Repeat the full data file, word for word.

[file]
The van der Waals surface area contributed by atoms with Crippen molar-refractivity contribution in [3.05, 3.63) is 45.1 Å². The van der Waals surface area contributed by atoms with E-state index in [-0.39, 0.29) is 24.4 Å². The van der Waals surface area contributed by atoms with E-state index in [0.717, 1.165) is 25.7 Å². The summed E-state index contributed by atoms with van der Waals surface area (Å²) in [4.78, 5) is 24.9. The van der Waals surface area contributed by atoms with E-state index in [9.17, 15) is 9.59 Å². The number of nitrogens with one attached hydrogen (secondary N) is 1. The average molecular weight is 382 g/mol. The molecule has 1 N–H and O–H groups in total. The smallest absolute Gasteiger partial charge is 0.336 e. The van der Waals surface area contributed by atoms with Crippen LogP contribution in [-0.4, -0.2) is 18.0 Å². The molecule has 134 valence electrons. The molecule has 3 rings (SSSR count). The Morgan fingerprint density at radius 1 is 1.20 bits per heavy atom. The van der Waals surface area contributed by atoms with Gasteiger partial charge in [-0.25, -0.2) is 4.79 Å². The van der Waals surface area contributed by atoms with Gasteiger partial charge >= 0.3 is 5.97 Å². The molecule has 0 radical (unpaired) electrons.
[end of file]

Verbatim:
The van der Waals surface area contributed by atoms with Crippen molar-refractivity contribution in [3.05, 3.63) is 45.1 Å². The van der Waals surface area contributed by atoms with E-state index in [-0.39, 0.29) is 24.4 Å². The van der Waals surface area contributed by atoms with E-state index in [0.717, 1.165) is 25.7 Å². The summed E-state index contributed by atoms with van der Waals surface area (Å²) in [4.78, 5) is 24.9. The van der Waals surface area contributed by atoms with E-state index in [9.17, 15) is 9.59 Å². The number of nitrogens with one attached hydrogen (secondary N) is 1. The average molecular weight is 382 g/mol. The molecule has 1 N–H and O–H groups in total. The smallest absolute Gasteiger partial charge is 0.336 e. The van der Waals surface area contributed by atoms with Crippen LogP contribution in [-0.4, -0.2) is 18.0 Å². The molecule has 134 valence electrons. The molecule has 3 rings (SSSR count). The Morgan fingerprint density at radius 1 is 1.20 bits per heavy atom. The van der Waals surface area contributed by atoms with Gasteiger partial charge in [-0.25, -0.2) is 4.79 Å². The van der Waals surface area contributed by atoms with Gasteiger partial charge >= 0.3 is 5.97 Å². The molecule has 0 radical (unpaired) electrons.